Why positive thinking may not always be positive
I recently came across a refreshingly honest interview with Whitney Goodman, the psychologist who coined the term toxic positivity.
Over the years, countless books, courses, and retreats have been focused on the topic of creating a happy life. They often say that being optimistic no matter what the circumstances will result in a favourable outcome. In the past, I have said that I believe there is a silver lining to every life challenge, but this doesn't mean we must be optimistic about every life event.
Way too often, when people see others or their dogs facing disease, bad luck, or tragedy, they say something like "Just be positive, and it will be fine” or "Don't be sad, it will be alright." Unfortunately, this societal norm of positivity is not always helpful, no matter how well-intended it may be.
When someone's dog faces a terminal disease, it is normal and okay to feel sad and heartbroken, and telling them not to be sad makes the situation even worse. If someone's house burned down, asking them to feel positive would be a tall order. Instead, acknowledging and validating the victim's feelings is more likely to be helpful.
For example, saying "I understand how you feel, it makes sense that you're sad, what can I do for you?" Or perhaps offering to take them out for dinner or on a weekend getaway might help them feel better. Sometimes flowers, a little treat, or chocolate may work better than words. Go with what feels right.
Saying that everything will be fine when people or dogs get a terminal diagnosis is strange and insensitive. No one can be sure that everything will be fine.
You might want to try this instead: "I will support you and be there for you so that you have the strength and energy to get better," which is both sincere and comforting.
The examples I have just given you are what Whitney Goodman calls toxic positivity situations where positive comments are either disingenuous or unrealistic. And while positive thinking, and doing our very best, is an integral part of solving life's challenges, contrived positivity may also lead to feelings of inadequacy, despair, failure, and fatigue.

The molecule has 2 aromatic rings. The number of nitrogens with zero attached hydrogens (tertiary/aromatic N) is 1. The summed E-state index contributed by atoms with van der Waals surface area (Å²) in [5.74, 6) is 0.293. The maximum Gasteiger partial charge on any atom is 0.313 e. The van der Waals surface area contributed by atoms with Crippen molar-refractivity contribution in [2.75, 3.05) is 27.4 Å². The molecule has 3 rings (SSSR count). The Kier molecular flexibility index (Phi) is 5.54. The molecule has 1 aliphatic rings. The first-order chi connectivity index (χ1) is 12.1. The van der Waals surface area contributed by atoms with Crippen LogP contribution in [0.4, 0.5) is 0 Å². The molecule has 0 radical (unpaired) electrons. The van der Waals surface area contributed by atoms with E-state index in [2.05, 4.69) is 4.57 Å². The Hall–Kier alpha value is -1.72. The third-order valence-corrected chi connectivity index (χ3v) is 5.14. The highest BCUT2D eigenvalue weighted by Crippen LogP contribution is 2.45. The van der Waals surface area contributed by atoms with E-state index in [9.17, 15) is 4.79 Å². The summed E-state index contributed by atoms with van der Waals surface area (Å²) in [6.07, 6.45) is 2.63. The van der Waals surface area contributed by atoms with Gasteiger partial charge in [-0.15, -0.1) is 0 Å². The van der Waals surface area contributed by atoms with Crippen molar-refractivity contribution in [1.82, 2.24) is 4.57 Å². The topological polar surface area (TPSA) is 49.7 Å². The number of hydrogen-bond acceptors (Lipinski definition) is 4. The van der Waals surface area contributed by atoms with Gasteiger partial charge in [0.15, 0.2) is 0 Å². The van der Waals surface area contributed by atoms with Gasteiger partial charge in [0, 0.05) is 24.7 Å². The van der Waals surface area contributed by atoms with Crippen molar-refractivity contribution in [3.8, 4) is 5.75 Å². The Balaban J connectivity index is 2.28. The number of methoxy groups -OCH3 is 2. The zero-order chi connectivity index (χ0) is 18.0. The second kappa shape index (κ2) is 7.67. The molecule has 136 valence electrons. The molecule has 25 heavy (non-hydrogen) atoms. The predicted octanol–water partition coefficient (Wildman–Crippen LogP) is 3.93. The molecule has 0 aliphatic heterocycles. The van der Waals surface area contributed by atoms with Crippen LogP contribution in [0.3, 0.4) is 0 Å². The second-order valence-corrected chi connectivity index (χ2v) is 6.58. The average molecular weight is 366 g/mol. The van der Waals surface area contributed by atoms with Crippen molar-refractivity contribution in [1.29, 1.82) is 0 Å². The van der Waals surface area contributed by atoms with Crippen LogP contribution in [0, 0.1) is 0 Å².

Toxic positivity leads to the perception that emotions are divided into two groups, the negative and the positive. Anger, frustration, fear, and feeling overwhelmed are emotions, just the same as joy, happiness, and excitement. They would not be able to exist without each other, and they are all part of being human.
With the rise of social media, the trend appears to be portraying all aspects of life in a positive and often unrealistic way. This makes people feel like the lives of those they follow online are better and more successful than theirs. It is the digital version of toxic positivity.
But I have also noticed that people are becoming increasingly tired of these perfectly curated online personalities and their crystal blue water swimming pools, umbrellas, and glasses of champagne.
My sense is that more than ever, we are drawn toward honest and authentic people, just as our dogs are.
So, the next time someone asks you "How are you?" be honest and give a real answer, instead of the usual "I am fine." You will see how positive most people's reactions will be.
And if people in your life come to you with a concern, or share their life challenges, beware of responding with toxic positivity.